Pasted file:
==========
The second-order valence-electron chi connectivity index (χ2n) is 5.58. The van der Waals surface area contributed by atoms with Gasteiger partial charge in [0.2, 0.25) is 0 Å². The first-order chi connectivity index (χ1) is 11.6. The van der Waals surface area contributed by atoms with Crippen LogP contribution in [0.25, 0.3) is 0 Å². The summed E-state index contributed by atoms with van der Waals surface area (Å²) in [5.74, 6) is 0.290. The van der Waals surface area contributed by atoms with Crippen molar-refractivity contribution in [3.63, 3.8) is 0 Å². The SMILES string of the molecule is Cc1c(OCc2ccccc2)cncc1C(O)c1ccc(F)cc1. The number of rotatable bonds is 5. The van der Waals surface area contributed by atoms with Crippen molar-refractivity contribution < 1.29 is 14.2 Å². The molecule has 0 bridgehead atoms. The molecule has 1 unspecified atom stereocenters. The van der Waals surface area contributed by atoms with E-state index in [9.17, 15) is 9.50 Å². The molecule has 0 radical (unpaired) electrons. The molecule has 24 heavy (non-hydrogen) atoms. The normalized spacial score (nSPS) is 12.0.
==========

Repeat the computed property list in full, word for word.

The second-order valence-electron chi connectivity index (χ2n) is 5.58. The van der Waals surface area contributed by atoms with Gasteiger partial charge in [0.2, 0.25) is 0 Å². The first-order chi connectivity index (χ1) is 11.6. The van der Waals surface area contributed by atoms with Crippen LogP contribution in [0.25, 0.3) is 0 Å². The summed E-state index contributed by atoms with van der Waals surface area (Å²) in [5.74, 6) is 0.290. The van der Waals surface area contributed by atoms with Crippen molar-refractivity contribution in [3.63, 3.8) is 0 Å². The SMILES string of the molecule is Cc1c(OCc2ccccc2)cncc1C(O)c1ccc(F)cc1. The number of rotatable bonds is 5. The van der Waals surface area contributed by atoms with Crippen molar-refractivity contribution < 1.29 is 14.2 Å². The molecule has 0 bridgehead atoms. The molecule has 1 unspecified atom stereocenters. The van der Waals surface area contributed by atoms with E-state index in [9.17, 15) is 9.50 Å². The molecule has 0 radical (unpaired) electrons. The molecule has 24 heavy (non-hydrogen) atoms. The normalized spacial score (nSPS) is 12.0.